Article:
Description:

TECHNICAL FIELD

The invention relates to a papermaking additive capable of effectively imparting sizing performance by a relatively small amount of an internal sizing agent, and to a filled paper containing the papermaking additive.

BACKGROUND ART

Different fillers have been generally used. Among others, calcium carbonate is advantageous for the following reasons that optical characteristics can be imparted to paper, and its price is lower than that of paper stock. Therefore, movement into neutral papermaking is presently advanced, and hence the amount of calcium carbonate in paper tends to gradually increase. However, the increased amount of calcium carbonate in the paper causes deterioration in paper strength and sizing performance. Consequently, a wider use of calcium carbonate can be expected by solving the above problems, namely, paper strength deterioration and sizing performance deterioration.

In the recent papermaking method using a filler, particularly a large amount of calcium carbonate, when a reactive sizing agent such as AKD (alkyl ketene dimer) and ASA (alkenyl succinic anhydrides) is used as an internal sizing agent, the following problem remains. That is, a larger amount of the sizing agent causes more dirt of papermaking system, whereas a smaller amount of the sizing agent for preventing the dirt fails to obtain high sizing performance. When a dispersed rosin sizing agent is used as an internal sizing agent, it is necessary to enhance sizing performance by increasing the amount of addition of aluminum sulfate. In this case, due to lowing of pH of the papermaking system, calcium carbonate dissolves, and gypsum is deposited as calcium scale at various parts of a paper machine, thus susceptible to occurrence of dirt.

For the purpose of improving the optical characteristics of the paper, the retention of the filler itself or the paper strength, for example, the following techniques for pretreating calcium carbonate with various kinds of polymers have been proposed.

(1) Patent Document 1

It is described that the filler retention deterioration and the paper strength deterioration are reduced by adding a cationic calcium carbonate after being subjected to coating adsorption treatment with a cationic polymer or an amphoteric polymer, to pulp slurry (refer to claim 1, and paragraph “0007”). As example 1, it is described that precipitated calcium carbonate is subjected to coating treatment with a water-soluble polymer composed of dimethylaminoethyl acrylate and acrylamide, and then added to pulp slurry (refer to paragraph “0017”).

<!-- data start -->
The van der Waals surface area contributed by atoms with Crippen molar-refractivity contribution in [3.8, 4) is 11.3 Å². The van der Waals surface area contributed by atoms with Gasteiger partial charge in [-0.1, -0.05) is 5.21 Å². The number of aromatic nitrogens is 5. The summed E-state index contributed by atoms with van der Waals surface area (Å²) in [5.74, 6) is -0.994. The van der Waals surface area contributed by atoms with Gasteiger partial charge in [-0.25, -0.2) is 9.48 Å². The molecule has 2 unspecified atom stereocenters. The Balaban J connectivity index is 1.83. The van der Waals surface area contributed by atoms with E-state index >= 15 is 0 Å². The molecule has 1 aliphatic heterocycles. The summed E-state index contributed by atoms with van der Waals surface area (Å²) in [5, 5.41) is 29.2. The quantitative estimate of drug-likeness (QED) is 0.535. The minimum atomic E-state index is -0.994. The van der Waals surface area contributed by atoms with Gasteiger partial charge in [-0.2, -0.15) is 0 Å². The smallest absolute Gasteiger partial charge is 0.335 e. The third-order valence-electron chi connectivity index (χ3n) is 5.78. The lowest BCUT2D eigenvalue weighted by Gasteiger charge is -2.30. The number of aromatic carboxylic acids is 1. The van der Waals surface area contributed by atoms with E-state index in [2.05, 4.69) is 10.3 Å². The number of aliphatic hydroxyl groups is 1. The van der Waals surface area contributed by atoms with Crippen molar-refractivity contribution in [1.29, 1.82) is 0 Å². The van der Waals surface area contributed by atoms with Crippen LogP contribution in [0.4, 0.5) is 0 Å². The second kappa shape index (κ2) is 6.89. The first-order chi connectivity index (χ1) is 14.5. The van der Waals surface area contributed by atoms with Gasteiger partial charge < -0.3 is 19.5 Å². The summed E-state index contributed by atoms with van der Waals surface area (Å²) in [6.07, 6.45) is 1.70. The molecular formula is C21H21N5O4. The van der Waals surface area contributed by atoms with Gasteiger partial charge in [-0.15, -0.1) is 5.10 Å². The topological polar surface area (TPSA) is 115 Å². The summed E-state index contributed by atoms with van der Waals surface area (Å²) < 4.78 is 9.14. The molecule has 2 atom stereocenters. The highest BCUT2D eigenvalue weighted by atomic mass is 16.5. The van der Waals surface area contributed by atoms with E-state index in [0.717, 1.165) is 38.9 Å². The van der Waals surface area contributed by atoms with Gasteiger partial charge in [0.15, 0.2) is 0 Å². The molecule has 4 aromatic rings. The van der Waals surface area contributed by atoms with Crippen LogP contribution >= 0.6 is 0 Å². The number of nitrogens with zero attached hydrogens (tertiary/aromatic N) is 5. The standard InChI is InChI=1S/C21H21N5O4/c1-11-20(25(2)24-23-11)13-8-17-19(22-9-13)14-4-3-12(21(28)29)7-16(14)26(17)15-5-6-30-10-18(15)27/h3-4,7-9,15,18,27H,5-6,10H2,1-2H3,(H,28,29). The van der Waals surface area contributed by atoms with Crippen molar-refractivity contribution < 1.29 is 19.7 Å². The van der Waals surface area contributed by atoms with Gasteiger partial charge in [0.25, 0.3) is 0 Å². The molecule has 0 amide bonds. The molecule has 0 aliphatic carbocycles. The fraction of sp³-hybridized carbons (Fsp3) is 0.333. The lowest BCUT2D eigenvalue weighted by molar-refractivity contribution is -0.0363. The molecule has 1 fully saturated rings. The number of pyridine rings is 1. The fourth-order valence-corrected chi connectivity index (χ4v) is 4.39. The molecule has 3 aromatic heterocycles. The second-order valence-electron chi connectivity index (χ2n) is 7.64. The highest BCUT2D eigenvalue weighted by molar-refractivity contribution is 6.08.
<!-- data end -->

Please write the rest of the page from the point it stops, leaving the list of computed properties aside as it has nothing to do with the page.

(2) Patent Document 2

It is described that a filler is treated with starch and a high molecular weight organic material (for example, polyacrylamide (PAM)) (refer to claims).

(3) Patent Document 3

It is described that sizing performance deterioration can be reduced even at a high filler content by using a filler product obtained by bringing a liquid, in which a cellulose reactive sizing agent such as AKD and ASA is dispersed in water with a dispersing agent such as cationic starch, into contact with a filler such as calcium carbonate (refer to claim 1, and paragraphs “0007” and “0011”).

(4) Patent Document 4

It is described that the required amount of sizing agent can be decreased by using the filler treated with cationic modified AKD (preferably PCC (precipitated calcium carbonate)) (refer to paragraph “0005”).

(5) Patent Document 5

It is described that the adsorption of an internal sizing agent can be reduced by using the filler (calcium carbonate, China clay, titanium oxide, etc., refer to claim 2) which is coated with C12 to C22 water-soluble fatty acid salts (preferably, sodium stearate, refer to claim 6 and page 8) in coexistence of metal ions (the ions of aluminum, barium, lithium, magnesium, etc., refer to claim 7 and pages 7 to 9) (refer to claims 1 to 6).

Patent document 1: Japanese Unexamined Patent Publication No. 4-281094

Patent document 2: Japanese Unexamined Patent Publication No. 56-49097

Patent document 3: Japanese Unexamined Patent Publication No. 4-228697

Patent document 4: Japanese Unexamined Patent Publication No. 5-247886

Patent document 5: Japanese Unexamined Patent Publication No. 8-507837

DISCLOSURE OF THE INVENTION

Problems to be Solved by the Invention

The above patent document 1 aims at ensuring the retention of the filler itself and the paper strength by performing pretreatment using the cationic or the amphoteric polyacrylamide. Due to a hydrophilic polymer, there is no ability to impart hydrophobicity to the filler and the paper, thus being less effective in reducing the sizing performance deterioration of the paper. The above patent document 2 also describes the pretreating method in which starch and a cationic high-molecular-weight organic electrolyte are used together, and aims at imparting the same effect as the above patent document 1.